Narendra Modi at 4th BIMSTEC summit: Why the meeting is important for South Asia and neighbouring regions

Prime Minister Narendra Modi on Thursday arrived in Nepal to attend the first day of the 4th Bay of Bengal Initiative for Multi-Sectoral Technical and Economic Cooperation (BIMSTEC) summit and was received by Nepal defence minister Ishwar Pokhrel.

BIMSTEC is an international organisation of seven nations of South Asia and South East Asia including Bangladesh, India, Myanmar, Sri Lanka, Thailand, Bhutan, and Nepal. The two-day BIMSTEC summit is being hosted in Kathmandu on 30 and 31 August.

On Wednesday, Modi said that his participation in the BIMSTEC summit in Kathmandu signals India's highest priority to its neighbourhood and a strong commitment to continue deepening ties with the "extended neighbourhood" in South East Asia. Modi said that he will interact with all the leaders of BIMSTEC "to further enrich our regional cooperation, enhance our trade ties and advance our collective efforts to build a peaceful and prosperous Bay of Bengal region".

File photo of Prime Minister Narendra Modi with members of Nepal's government. ANI

File photo of Prime Minister Narendra Modi with members of Nepal's government. ANI

"I also look forward to meeting Prime Minister of Nepal KP Sharma Oli and reviewing the progress we have made in our bilateral ties since my last visit to Nepal in May 2018," he said. Modi also announced that he will inaugurate the Nepal Bharat Maitri Dharmashala at the Pashupatinath temple complex during the course of his visit.

Ahead of the regional summit, Nepal prepared Memorandums of Understanding (MoUs) over the construction of railway and bulk cargo with India, Nepal's Foreign Minister Pradeep Gyawali had said.

What is BIMSTEC?

BIMSTEC is an economic grouping of member-countries in the South East Asia region. This action taken for regional economic cooperation was carried out in 1997 through the Bangkok declaration. BIMSTEC was created with the aim of increasing socio-economic cooperation in the areas of technology, transport and communications, energy, tourism, agriculture, fisheries and human resources development. In addition to this, BIMSTEC also worked to strengthen cooperation in areas of trade and investment.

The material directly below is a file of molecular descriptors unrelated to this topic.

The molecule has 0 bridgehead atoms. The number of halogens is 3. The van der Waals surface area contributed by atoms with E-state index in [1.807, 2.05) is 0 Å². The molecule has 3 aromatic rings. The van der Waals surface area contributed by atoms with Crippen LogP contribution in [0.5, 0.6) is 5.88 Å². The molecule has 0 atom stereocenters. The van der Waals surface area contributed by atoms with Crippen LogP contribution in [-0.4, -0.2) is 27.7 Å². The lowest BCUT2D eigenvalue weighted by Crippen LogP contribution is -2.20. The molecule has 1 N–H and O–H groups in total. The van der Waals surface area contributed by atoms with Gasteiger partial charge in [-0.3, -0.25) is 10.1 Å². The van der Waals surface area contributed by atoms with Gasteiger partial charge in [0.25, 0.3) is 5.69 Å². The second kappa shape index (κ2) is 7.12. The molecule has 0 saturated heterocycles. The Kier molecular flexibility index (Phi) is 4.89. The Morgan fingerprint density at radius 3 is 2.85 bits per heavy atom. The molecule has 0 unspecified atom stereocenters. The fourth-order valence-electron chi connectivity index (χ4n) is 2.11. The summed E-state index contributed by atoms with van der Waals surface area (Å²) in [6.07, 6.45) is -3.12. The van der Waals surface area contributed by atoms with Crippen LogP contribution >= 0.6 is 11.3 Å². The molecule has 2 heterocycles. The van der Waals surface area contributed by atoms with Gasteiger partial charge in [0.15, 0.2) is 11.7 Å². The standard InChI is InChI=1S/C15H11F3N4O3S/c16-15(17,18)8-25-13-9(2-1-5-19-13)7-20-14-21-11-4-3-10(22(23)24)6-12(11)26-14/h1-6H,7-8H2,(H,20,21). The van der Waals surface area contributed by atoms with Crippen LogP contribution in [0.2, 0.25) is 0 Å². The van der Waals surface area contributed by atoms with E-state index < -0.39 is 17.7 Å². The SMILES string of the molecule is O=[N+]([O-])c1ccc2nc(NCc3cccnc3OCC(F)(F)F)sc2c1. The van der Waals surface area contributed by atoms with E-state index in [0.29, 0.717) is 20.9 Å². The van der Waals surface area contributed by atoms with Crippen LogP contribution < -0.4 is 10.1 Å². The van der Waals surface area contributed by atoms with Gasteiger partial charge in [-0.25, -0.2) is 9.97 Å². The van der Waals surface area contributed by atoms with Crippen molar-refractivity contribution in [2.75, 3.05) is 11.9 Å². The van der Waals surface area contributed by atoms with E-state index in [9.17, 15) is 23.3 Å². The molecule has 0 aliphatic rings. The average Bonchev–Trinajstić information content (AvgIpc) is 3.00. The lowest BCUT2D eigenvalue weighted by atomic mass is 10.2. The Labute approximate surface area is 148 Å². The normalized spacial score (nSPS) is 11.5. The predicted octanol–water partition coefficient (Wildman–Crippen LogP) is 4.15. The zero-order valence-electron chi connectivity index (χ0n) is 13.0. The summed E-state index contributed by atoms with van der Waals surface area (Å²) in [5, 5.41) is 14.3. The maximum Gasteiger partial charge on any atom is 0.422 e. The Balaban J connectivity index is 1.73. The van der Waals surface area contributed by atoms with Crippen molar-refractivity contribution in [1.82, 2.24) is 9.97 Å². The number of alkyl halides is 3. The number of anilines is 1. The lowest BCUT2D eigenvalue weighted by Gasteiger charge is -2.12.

According to Businessworld, "Compared to South Asian Free Trade Area (SAFTA), BIMSTEC Free Trade Area seems to be much more promising. A deeper economic integration process within the South Asian Association of Regional Cooperation (SAARC) is suffering because of political tensions between India and Pakistan. Such things are less likely to happen in the case of BIMSTEC."

Overall, BIMSTEC functions based on three pillars of cooperation: Trade and investment; energy; and transportation. The transformation of the BIMSTEC region into a hotspot of economic growth also adds to the body's relevance for the member countries.


One of the objectives of the 4th BIMSTEC meet is to come to a conclusion on the FTA discussion. Ahead of the BIMSTEC Summit, on 20 August, envoys of the seven-nation regional bloc called for the early conclusion of negotiations for an FTA among member-nations, which has been in discussion for 13 years.

Speaking at a panel discussion on the "Fourth BIMSTEC Summit: Expectations, Challenges and Opportunities", organised by industry body Ficci, the envoys of Bangladesh, Myanmar, Sri Lanka, and Thailand were of the view that the time is ripe to give unequivocal directives to facilitate the conclusion of the FTA.

India's contribution to BIMSTEC

India is the lead country for cooperation in four priority areas: counter-terrorism and transnational crime, transport and communication, tourism and environment, and disaster management. India is the largest economy within the BIMSTEC region.

According to a paper in Observer Research Foundation, in recent times, BIMSTEC has gained more favour as the preferred platform for regional cooperation in South Asia. After India hosted a mini-summit during the BRICS meeting in Goa in 2016, support for BIMSTEC gained further momentum.

The Indian Ambassador to Nepal, Manjeev Singh Puri on Thursday said that the areas of trade, customs facilitation, grid connectivity, and counter-terrorism will be discussed during the summit this year.


The growing lack of trust among the member countries of SAARC, especially India and Pakistan, has been a key reason for India looking at alternative platforms for regional cooperation. The Observer Research Foundation paper reported that in recent times, Pakistan’s non-cooperation has stalled some of India's major initiatives under SAARC.

The area of security cooperation has also had major obstacles for SAARC. The lack consensus on threat perceptions has been caused due to member-countries disagreeing on the definition of threats to security.

With inputs from agencies

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Updated Date: Aug 30, 2018 19:55:37 IST

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